That's not to say agencies should be a black box of spending. But I suspect the pendulum has swung too far towards transparency, and the next era of government reform is going to have to be about restoring enough discretion to get better results.
I think the same thing is true for a lot of government work. We should give agencies/nonprofits/etc money and let them do their jobs. If the outcomes are bad, we should replace the leaders. But micromanaging the money doesn't work.
There's a bit of an analogy to social policy here. Maybe it's top of mind because i'm married to the author of "Give People Money" (Hi @AnnieLowrey!), but attaching all kinds of conditions to cash is much worse for most outcomes than just...giving people cash.
Sometimes it’s not about the agency. Sometimes it’s funders who are trying to justify how they spend their money to donors. Sometimes it’s politicians trying to show they’re tough on budgets.
In many, maybe even most, cases the intentions are good. But the outcomes are bad.
But there’s a big failure loop. An institution falters, or becomes unpopular. Transparency, audits, rules and oversight are applied. The agency has more trouble acting agilely under the new burdens. Outcomes degrade. More oversight and management is applied. Outcomes degrade. Etc
Trust-through-transparency has become very popular. And not only for government.
You see this *a lot* in blockchain thinking — if everything is trackable, visible, verifiable, then institutions will work better.
@vitalik and I talk about that here: nytimes.com/2022/09/30/pod…
Another version is that you can trust an agency that gets the results you want. That might mean giving the agency a lot of discretion to spend money, interpret rules, do unpopular things that they think will pay off later, etc.
Let’s call that trust-through-outcomes.
What does it mean to trust an agency? One answer is that you can trust an agency that is transparent, heavily audited, tightly bound by rules and regulations, highly accountable to the public or other overseers.
Let’s call this trust-through-transparency.
As part of my dive into how “affordable housing” came to cost almost $600,000 per unit in Los Angeles, I had a conversation with @HeidiEMarston that I’ll be thinking about for some time.
This is the paradox of housing development in Los Angeles and so many other cities: The politics of the affordable housing crisis are terrible.
The politics of what you’d need to do to solve it are even worse.
Still very much in the learning phase though, so if you have books we should read, critiques we should hear, case studies we should look at, people we need to talk to — get in touch!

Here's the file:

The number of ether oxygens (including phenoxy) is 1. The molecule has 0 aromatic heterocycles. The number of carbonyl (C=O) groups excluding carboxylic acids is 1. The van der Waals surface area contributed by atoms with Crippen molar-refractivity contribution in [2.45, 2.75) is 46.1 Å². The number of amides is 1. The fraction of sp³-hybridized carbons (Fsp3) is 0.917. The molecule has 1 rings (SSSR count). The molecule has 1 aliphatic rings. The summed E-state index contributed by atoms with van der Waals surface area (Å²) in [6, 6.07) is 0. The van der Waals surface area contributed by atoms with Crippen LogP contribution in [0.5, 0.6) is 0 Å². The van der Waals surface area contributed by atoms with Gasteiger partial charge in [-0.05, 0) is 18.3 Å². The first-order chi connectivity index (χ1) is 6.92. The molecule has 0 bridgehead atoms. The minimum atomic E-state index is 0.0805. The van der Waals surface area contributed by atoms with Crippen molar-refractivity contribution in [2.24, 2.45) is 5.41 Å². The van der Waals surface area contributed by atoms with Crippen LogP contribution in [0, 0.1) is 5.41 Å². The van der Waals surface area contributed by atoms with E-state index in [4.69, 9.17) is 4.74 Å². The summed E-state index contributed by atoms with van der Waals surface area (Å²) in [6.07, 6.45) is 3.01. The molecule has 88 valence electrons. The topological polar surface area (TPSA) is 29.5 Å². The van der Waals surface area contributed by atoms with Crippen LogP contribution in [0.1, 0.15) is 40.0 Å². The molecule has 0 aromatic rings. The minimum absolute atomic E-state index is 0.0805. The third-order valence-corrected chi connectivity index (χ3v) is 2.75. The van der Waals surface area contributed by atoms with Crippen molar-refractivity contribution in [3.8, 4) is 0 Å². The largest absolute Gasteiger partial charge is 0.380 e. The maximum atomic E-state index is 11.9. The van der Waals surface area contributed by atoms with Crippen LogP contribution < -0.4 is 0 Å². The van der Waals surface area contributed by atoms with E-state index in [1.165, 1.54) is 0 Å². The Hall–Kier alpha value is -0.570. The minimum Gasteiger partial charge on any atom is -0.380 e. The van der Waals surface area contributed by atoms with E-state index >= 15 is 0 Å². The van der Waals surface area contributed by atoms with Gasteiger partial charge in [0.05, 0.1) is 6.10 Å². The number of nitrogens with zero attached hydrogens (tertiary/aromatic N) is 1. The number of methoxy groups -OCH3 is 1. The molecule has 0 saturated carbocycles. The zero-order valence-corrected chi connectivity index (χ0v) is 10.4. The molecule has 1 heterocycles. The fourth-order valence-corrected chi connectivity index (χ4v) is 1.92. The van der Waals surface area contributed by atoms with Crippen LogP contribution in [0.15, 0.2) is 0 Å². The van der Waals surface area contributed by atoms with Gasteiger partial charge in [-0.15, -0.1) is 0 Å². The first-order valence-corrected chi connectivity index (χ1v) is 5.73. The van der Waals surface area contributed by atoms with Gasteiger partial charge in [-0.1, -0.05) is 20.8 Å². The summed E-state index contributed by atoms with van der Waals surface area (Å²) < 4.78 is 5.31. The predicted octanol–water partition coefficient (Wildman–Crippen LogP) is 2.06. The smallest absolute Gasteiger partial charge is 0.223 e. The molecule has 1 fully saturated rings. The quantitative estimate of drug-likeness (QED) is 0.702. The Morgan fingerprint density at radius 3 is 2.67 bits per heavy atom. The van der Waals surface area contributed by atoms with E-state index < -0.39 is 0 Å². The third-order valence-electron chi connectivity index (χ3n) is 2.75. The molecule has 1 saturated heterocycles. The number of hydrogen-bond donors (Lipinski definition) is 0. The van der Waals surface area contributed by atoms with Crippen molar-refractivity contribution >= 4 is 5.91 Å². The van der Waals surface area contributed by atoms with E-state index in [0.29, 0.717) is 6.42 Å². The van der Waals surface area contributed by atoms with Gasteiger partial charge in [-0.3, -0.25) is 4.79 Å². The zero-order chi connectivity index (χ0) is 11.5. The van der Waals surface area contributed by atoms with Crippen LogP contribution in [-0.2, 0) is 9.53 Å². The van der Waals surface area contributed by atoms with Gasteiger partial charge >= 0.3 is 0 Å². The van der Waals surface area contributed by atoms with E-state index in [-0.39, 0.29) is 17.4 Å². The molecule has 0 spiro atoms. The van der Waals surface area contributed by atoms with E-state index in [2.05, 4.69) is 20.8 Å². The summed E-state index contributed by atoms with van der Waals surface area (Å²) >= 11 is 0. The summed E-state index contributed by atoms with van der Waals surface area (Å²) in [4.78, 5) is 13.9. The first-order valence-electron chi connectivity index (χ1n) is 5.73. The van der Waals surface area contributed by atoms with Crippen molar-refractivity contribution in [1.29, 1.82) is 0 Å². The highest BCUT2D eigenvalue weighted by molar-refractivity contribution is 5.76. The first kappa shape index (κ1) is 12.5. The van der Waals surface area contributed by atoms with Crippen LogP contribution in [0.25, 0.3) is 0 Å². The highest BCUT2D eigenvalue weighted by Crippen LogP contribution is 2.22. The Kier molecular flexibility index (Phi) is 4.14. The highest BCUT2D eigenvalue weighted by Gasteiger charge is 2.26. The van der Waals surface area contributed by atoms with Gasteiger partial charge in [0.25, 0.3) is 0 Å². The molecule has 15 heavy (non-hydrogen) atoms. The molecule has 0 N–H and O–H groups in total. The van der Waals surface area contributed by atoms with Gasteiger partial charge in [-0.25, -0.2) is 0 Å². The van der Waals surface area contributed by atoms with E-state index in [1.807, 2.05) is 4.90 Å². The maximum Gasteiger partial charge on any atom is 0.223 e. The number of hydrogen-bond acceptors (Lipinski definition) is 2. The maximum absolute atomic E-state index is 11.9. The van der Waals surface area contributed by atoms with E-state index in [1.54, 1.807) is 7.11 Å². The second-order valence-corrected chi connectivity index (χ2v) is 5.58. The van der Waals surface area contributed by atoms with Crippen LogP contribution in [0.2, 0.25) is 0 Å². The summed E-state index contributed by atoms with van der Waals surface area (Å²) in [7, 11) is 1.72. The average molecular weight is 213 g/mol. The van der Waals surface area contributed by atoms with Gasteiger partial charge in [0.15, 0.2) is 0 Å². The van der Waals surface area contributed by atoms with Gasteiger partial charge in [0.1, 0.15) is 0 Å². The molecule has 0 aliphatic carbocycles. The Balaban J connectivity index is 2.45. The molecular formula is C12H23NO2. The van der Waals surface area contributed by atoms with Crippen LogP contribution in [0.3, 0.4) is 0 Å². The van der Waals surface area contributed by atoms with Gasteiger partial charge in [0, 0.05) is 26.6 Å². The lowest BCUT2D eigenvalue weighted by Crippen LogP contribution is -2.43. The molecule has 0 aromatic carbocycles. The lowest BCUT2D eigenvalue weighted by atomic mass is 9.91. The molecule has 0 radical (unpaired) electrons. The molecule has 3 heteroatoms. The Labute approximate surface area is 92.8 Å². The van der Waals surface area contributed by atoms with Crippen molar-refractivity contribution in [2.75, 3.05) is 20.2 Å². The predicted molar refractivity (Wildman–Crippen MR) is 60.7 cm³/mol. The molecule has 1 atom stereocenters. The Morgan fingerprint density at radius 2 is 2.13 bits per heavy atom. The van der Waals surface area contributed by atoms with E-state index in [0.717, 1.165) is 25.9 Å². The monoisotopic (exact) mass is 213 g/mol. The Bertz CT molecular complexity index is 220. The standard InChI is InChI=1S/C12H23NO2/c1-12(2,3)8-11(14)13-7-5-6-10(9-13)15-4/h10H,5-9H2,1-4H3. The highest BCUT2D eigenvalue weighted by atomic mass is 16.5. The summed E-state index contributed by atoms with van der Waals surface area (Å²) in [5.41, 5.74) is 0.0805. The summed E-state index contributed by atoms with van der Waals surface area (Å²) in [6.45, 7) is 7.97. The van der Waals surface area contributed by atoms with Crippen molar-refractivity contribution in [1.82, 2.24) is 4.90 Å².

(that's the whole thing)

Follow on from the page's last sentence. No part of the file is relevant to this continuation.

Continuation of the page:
(I'm not on Twitter much, though -- [email protected])
I’m writing a book with @DKThomp!
It’s about Abundance — how we lost it as a vision, how we can make it a reality. It will build on my work on supply-side progressivism and his on abundance — but where we’re going with it will be fun.
From @AvidReaderPress in 2024...
There is, rightly, a lot of focus on the number of women who die in pregnancy or childbirth. But those numbers say nothing about the intense suffering, and lifelong damage and disability, so many more experience.
One more thing, while I'm breaking my Twitter silence. Something you learn, being near a truly horrible pregnancy, is how common such pregnancies are, because when people know what you've been through, they begin telling you what they've been through.
I'll only add: The idea that any legislator would force her, or anyone else, to undergo this much agony and this much danger, is unthinkable to me. But it's the reality now in much of the United States.
On the podcast, I've talked around this experience, and how it changed the way I see pregnancy and reproductive choice. But I've tried not to say too much, because it was @AnnieLowrey's story to tell.
Now she's told it, at least some of it. theatlantic.com/ideas/archive/…
But I think Musk's ownership of Twitter, combined with what he tweets, is going to make this place feel pretty different, and make clearer what it really rewards. So maybe a little space is opening up. We'll see. nytimes.com/2022/04/27/opi…
And I share some of that despair. I had this conversation with @elipariser yesterday, where he said, "It’s easier to imagine colonizing Mars than it is to imagine building new forms of public infrastructure."